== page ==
It turns out that for once the Lonely Planet was right…the port at Patras has been shifted to the south of the city, around 3 miles down the road. We decided that we would ignore the old faithful blue book on account of the number of times it had let us down and would instead rely on the wonderful web. Unfortunately, having set off in what I suspected immediately was the wrong direction (given that the signs pointed the opposite way to Patras and we were pretty much cycling on a motorway that was clearly heading away from the city), I realized that my phone battery was dying and I was the only one with access to the internet and a live feed of google maps. Andy was adamant that we were on the right route, according to his screenshot from the day before, but as the city dwindled away behind us, I made my concerns known, again, and he had to conceed!
We turned off of the main road and onto a side street, aware that the light was starting to fade. Typing the hotel address into my phone we quickly realised that yes we were going the wrong way and according to the satnav would have a further half an hour of cycling to go to make it to our destination. Andy took the lead with my bleeping phone in his hand and we blindly headed off into the hub of the city.
Daylight faded away quickly and soon we were travelling along traffic filled streets with no lights. Without my glasses I was really struggling to see and was aware of the cars moving swiftly past, spotting me only at the last minute. Having increased in confidence since the last time we did a night cycle, I was quite proud of myself, until I had to make a left turn across 4 lanes of traffic and found myself lifting my bike over the central reservation when I freaked out waiting at the traffic lights for the left turn; Andy’s face said it all! He cycled off into the darkness, aware that the phone was about to die on us any minute. I shouted ahead at him to slow down so that I could keep up and to let him know I could hardly see anything. My words fell on deaf ears – onwards he pedaled until…the phone died. He was raging, apparently it was all my fault that Samsung phone batteries die if you don’t charge them and I had made a ‘poor choice’ when I opted to stare out to the ocean rather than sitting inside the ferry lounge feeding my phone with electricity.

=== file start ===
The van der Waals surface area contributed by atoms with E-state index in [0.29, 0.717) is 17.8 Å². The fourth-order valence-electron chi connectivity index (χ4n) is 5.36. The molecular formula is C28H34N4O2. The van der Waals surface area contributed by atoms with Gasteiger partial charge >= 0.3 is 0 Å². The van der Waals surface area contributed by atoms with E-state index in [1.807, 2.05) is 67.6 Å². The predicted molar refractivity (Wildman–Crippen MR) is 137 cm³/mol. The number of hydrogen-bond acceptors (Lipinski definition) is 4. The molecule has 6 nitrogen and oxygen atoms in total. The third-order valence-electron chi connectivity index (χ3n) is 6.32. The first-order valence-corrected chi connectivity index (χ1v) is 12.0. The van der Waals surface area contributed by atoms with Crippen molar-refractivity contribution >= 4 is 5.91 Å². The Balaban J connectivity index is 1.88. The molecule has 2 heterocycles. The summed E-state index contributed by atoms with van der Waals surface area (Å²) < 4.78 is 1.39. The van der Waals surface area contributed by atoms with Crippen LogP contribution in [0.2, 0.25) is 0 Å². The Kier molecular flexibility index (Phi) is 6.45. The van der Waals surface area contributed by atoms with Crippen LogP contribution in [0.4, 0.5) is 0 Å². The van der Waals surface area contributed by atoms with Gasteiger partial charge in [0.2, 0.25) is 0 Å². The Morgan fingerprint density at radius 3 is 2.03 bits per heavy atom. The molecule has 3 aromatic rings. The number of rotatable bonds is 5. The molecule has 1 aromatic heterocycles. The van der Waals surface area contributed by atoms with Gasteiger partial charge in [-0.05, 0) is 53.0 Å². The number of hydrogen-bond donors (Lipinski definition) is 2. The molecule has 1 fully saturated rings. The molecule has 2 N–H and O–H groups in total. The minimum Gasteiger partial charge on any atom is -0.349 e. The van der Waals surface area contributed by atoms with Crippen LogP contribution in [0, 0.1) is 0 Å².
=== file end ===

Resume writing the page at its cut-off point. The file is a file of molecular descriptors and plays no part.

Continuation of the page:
I suggested we pull over to ask someone the directions. We stopped on a dodgy looking dark street where Andy left his bike with me and began heading to the other side of the road:
“What…you’re leaving me here on my own? What happens if I get mugged or raped??!”
Never have I seen such disdain from one person! Quite clearly he didn’t care if I did.
Having rinsed some wifi from the café over the road it turned out that we were only 2 blocks away. Silently we pedaled on.
On arrival we were welcomed by the warmest woman, so keen to make our stay a pleasant one. Despite the heavy air between us, which she surely must have noticed, she continued with her introduction; offering us a welcome drink made from local cherries, “Oh and here is a home made cookie for you each”. Nods and an acknowledging grunt came from Andy while I tried to mask everything with a smile through gritted teeth “Thank you so much”.
Just before she left the room I asked:
“I just want to check; we read online that we can take our bikes on the bus to Athens. Do you know if this is the case?”
“Oh I don’t think so no…but we can phone them in the morning to see if you like, because they are closed now”.
Great; not only did we have a 5:30am start and a night of tense silence ahead but it now looked unlikely we were going to be able to make it to catch our ferry in Athens!